The paper cites the thousands of Hellfire missiles that have destroyed people and homes in the region, noting that residents of the tribal areas also live with violence by opposition forces, such as the Pakistani Taliban as well as the Pakistani government. According to Tahir, common wisdom often cited by Western journalists and policy makers when referring to the tribal areas is that they are "lawless," implicitly justifying the constant bombardment to which residents are subject. Tahir argues that, in fact, the region has long been rigidly organized by British and later, Pakistani law, setting the stage for drone strikes as a form of collective punishment against residents.

Tahir offers examples to illustrate that the US drone program in the tribal areas is not guided by international law. Rather, it is rooted in colonial policies long pre-dating the use of drones. She writes: " American drone attacks are conducted -- for all the vaunted technical precision and capabilities of armed drones -- is bound up with an old colonial game of sorting people into those who are 'tribal' and those who are marked out as proper modern citizens." In doing so, Tahir emphasizes that US policymakers and journalists who argue that drones operate based on a logic of precision are therefore misguided, and that, in fact, drones have "license not to distinguish between anyone" in the region.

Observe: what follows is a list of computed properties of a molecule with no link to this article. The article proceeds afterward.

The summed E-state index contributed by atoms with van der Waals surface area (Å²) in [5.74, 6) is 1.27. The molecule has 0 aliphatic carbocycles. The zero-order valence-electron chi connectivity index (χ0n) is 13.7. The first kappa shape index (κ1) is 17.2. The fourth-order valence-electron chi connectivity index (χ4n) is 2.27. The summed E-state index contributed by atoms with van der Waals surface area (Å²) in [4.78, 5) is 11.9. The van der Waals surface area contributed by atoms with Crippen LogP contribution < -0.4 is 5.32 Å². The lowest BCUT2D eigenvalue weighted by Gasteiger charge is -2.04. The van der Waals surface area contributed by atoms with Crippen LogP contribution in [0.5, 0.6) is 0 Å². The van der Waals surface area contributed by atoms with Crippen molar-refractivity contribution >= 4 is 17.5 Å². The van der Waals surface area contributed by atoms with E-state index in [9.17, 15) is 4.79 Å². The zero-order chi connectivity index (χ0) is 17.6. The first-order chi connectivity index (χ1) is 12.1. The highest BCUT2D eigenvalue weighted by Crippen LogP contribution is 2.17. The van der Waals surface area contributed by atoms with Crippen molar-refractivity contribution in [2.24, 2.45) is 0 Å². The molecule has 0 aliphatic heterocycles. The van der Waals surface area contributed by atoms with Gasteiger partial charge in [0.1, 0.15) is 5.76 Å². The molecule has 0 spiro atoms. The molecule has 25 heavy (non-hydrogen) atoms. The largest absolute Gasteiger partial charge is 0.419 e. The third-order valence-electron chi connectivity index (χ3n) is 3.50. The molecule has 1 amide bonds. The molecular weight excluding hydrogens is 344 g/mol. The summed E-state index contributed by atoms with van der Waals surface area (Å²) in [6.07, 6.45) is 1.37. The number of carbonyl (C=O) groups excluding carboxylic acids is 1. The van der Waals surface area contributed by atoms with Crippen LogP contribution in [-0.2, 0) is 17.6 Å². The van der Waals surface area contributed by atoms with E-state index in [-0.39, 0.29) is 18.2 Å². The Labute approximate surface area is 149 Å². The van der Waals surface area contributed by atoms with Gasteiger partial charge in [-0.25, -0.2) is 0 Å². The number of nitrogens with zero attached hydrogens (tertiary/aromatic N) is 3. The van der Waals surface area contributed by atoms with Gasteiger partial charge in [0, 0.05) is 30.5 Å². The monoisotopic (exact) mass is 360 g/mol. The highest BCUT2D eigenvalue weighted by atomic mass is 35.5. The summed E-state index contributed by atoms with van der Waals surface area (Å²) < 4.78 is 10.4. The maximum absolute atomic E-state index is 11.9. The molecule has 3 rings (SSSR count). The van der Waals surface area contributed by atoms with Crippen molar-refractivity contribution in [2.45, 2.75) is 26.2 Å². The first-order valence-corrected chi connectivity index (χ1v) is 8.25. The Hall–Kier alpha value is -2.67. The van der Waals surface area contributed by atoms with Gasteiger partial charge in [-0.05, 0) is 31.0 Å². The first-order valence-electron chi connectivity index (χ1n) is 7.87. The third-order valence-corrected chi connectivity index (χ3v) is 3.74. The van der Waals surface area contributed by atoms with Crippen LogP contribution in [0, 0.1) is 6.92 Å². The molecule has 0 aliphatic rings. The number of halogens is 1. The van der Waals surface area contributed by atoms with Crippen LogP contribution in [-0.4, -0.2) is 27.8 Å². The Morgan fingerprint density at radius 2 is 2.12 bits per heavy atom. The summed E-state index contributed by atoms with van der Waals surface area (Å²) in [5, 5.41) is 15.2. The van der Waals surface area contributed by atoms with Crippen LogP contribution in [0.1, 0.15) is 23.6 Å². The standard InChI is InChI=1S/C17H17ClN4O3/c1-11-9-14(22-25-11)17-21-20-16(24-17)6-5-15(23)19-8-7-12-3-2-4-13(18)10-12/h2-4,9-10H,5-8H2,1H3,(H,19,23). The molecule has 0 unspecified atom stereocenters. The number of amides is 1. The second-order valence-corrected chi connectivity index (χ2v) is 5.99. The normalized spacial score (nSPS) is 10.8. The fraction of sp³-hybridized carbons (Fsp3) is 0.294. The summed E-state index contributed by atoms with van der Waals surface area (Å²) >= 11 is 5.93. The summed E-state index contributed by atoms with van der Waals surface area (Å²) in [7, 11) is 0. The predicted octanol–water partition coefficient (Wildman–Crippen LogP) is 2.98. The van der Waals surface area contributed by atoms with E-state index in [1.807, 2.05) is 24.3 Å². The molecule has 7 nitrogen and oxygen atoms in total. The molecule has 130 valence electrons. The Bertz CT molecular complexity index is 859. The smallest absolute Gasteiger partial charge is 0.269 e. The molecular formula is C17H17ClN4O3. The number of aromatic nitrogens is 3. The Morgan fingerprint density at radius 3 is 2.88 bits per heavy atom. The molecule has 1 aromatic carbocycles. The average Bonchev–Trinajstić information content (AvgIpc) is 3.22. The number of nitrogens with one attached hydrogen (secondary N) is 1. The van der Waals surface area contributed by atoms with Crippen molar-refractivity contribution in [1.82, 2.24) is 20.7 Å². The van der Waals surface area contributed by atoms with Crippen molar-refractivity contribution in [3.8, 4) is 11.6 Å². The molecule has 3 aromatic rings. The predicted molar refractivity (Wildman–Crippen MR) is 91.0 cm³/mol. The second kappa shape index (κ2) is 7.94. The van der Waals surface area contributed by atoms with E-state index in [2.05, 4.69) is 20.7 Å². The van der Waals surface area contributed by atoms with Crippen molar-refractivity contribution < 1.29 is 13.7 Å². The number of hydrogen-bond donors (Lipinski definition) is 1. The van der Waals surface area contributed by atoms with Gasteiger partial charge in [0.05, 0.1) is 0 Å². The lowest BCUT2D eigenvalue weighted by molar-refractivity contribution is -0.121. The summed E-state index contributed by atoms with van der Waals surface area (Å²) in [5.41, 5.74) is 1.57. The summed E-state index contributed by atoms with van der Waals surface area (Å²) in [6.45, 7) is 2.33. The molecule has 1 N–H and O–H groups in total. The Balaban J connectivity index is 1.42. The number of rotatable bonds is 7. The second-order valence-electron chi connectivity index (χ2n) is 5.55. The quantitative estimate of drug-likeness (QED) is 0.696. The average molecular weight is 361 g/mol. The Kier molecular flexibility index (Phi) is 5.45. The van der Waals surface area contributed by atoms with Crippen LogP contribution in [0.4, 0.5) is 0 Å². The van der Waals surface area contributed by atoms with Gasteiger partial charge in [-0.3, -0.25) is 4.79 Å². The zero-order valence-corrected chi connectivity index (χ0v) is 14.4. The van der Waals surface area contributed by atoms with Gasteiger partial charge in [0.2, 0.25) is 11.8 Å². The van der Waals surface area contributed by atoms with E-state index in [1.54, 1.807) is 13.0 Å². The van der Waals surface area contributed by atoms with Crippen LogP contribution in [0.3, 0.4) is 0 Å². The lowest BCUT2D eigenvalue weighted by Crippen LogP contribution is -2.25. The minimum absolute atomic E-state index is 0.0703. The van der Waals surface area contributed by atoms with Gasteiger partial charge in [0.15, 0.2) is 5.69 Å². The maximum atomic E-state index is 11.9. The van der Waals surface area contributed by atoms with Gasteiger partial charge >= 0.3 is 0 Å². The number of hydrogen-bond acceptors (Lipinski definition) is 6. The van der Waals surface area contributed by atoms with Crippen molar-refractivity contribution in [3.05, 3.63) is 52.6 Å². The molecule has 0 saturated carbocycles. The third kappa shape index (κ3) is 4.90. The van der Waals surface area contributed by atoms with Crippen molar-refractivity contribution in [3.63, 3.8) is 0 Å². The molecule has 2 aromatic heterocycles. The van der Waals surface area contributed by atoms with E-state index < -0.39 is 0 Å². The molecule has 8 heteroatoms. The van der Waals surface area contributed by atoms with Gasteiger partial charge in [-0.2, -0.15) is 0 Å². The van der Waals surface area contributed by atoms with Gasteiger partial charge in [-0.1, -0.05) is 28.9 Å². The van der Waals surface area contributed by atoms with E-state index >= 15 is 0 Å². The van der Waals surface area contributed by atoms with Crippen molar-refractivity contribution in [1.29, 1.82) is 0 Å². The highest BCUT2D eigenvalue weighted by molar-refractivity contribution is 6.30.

"These papers underscore what we already know: that there are significant and enduring costs of war beyond the staggering financial costs we have documented," said Catherine Lutz, Brown University Professor and co-director of the project. "These findings are valuable for lawmakers as they consider the policy and resource allocation decisions they must continue to make in regard to the wars in Afghanistan and Pakistan."